I realize that I might sound as if I have a pessimistic view of the culture---but let me assure you that nothing is further from the truth. There ARE good, legitimate, intelligent, qualified and professional researchers and investigators out there and they shine like diamonds in a sea of fairy wisdom and sunbeams. But is that necessarily a *bad* thing? I don't think so. To my mind, the existence of such a diverse culture, replete with it's share of folklore, mythology, belief systems, fantasy, delusion and soap-opera sociology is infinitely more fascinating than the nuts-and-bolts of the 'lights in the sky' phenomenon. But why choose? Here we have BOTH: an intriguing and elusive phenomenon and a bizarre culture which has developed around it.

  3. Do you have any advice for amateur ufologists?

    Yes. Don't believe everything that you read. Don't believe everything you hear. Don't believe everything you see. And don't trust any church that has a huge satellite dish perched on its roof.

    One of the tenets that I have based my own "career" of UFO research (12+ years) on is that: "It is just as important to look at the researcher as it is to look at his research." I adamantly believe that when looking at the work of a researcher, it is just as important to understand his background, his beliefs and his motivations, and to take them into account when evaluating his work. It was just as important to know that Donald Schmitt was a postal worker as it was to understand that Kevin Randle is a retired Capt. U.S.A.F.R. It is important to understand that Betty and Barney Hill suffered emotionally from the weight of an interracial marriage, that Whitley Strieber was first a writer of horror/sci-fi, and so on. For both better and worse, it is important to know where someone involved in the UFO field is coming from, and it is impossible, impractical, and unethical to separate the research from the researcher.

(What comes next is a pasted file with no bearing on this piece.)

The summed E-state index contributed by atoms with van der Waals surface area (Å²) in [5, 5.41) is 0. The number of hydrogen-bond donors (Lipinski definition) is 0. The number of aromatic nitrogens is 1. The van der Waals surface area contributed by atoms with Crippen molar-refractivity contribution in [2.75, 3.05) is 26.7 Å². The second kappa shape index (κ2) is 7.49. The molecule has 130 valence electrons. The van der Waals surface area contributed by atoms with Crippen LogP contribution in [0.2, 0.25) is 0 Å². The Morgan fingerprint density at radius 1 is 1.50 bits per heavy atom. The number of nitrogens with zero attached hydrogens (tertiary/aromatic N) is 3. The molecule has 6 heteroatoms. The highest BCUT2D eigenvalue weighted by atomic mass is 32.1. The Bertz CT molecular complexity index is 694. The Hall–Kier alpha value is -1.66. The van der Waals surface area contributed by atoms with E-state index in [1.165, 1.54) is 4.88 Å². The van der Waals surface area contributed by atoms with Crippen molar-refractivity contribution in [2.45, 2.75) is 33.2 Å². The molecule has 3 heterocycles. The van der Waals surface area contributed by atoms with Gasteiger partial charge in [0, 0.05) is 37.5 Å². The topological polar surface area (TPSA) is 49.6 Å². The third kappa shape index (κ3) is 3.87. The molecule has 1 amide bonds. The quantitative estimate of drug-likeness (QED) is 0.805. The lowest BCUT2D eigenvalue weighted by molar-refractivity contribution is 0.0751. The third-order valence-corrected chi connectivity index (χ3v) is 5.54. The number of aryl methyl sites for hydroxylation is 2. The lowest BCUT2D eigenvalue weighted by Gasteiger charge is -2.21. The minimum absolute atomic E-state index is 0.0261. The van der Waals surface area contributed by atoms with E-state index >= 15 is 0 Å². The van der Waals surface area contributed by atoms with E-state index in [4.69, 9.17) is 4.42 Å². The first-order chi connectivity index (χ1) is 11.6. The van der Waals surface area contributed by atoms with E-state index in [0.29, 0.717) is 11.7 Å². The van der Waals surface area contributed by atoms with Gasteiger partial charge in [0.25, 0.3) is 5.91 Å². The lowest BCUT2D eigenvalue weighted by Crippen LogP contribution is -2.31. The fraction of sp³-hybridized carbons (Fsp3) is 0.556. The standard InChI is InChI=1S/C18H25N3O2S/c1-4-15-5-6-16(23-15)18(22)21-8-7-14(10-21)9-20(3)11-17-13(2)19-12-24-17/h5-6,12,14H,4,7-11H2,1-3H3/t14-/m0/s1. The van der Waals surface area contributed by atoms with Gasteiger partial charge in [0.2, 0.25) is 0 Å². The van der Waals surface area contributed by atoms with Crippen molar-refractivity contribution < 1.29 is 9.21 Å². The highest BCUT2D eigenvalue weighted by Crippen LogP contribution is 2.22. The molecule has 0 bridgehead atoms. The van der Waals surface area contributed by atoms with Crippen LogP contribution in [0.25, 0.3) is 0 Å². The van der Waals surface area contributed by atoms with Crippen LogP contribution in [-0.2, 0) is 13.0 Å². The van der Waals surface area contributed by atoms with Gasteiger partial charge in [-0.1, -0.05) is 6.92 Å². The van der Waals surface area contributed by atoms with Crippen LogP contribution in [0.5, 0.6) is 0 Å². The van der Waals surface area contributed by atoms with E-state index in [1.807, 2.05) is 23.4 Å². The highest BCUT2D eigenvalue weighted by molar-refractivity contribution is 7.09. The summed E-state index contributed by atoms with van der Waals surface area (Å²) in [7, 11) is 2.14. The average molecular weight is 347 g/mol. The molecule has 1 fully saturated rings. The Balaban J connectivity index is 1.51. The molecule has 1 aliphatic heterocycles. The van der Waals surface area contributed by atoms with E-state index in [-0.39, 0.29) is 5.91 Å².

When you read the work of an investigator with numerous PhDs, and that work (on the surface, at least) appears sound---what then happens when you later learn that that same researcher is also the leader of a cult and claims to be the "New Jesus." Is the legitimacy of the research now suspect? I believe that it is. All-too-often in the UFO field, the seemingly scientific work of researchers is tainted by their bizarre beliefs and delusions. Not to say that this is *always* the case, or that legitimate research can't be done despite bizarre or strong irrational beliefs (Einstein, after all, was a devout Christian) ---but it is something to definitely watch out for.

    Don't take anything at face value. And, especially in this field, don't let yourself be intimidated by another investigator's credentials, publications, or experience. Use your head, and don't accept any conclusion, even if the person (especially if the person) pushing those conclusions comes off as a "pro."

E! Online recently hailed Scott Christian Carr's work, saying "True genius abounds here... Chris Carter, take heed!" Scott C. Carr is writer and journalist with an insatiable curiosity for modern folklore. He has appeared as an expert on both television and radio, including recently FOX News: FOX In Focus and the film documentary The Hudson Valley Sightings. In addition, he produced and co-hosted his own radio talk show UFO Desk on 99.5 FM WBAI, NY. He’s the Chief Editor of the critically acclaimed Apocalypse Fiction Magazine and the Writer and Executive Producer of the AFM/Blue Moon Movies film, The NUKE Brothers. He has written for Sony Entertainment, Artisan Films’ Distant Corners Entertainment Group, and his fiction and nonfiction have recently appeared in Pulp Eternity, The Dream People Literary Magazine, and the Double Dragon Publishing anthologies Of Flesh and Hunger, The Wicked Will Laugh, Demonology... Grammaticus Demonium, and Scary Holiday Tales to Make You Scream. A chapter from his novel Believer appears in Sick: An Anthology of Illness. Carr’s work has been favorably reviewed in both MovieLine and Heavy Metal: The Adult Illustrated Fantasy Magazine. In 1999, for his socio-paranormal news journal The Flying Saucer Gazette, he was awarded The Hunter S. Thompson Award for Outstanding Journalism.

His epic 4-novel series of superhero family dysfunction, Champion Mountain, is currently available from Double Dragon Publishing. He is the creator and writer of The Continuing Adventures of Fat Man and Little Boy which is published by Plastic Farm Press and will be in comic book stores everywhere in March, 2005.

Scott is currently hard at work researching and writing his nonfiction book, Junkyard Living, and his science fiction novel, Until the Stars Grow Dark.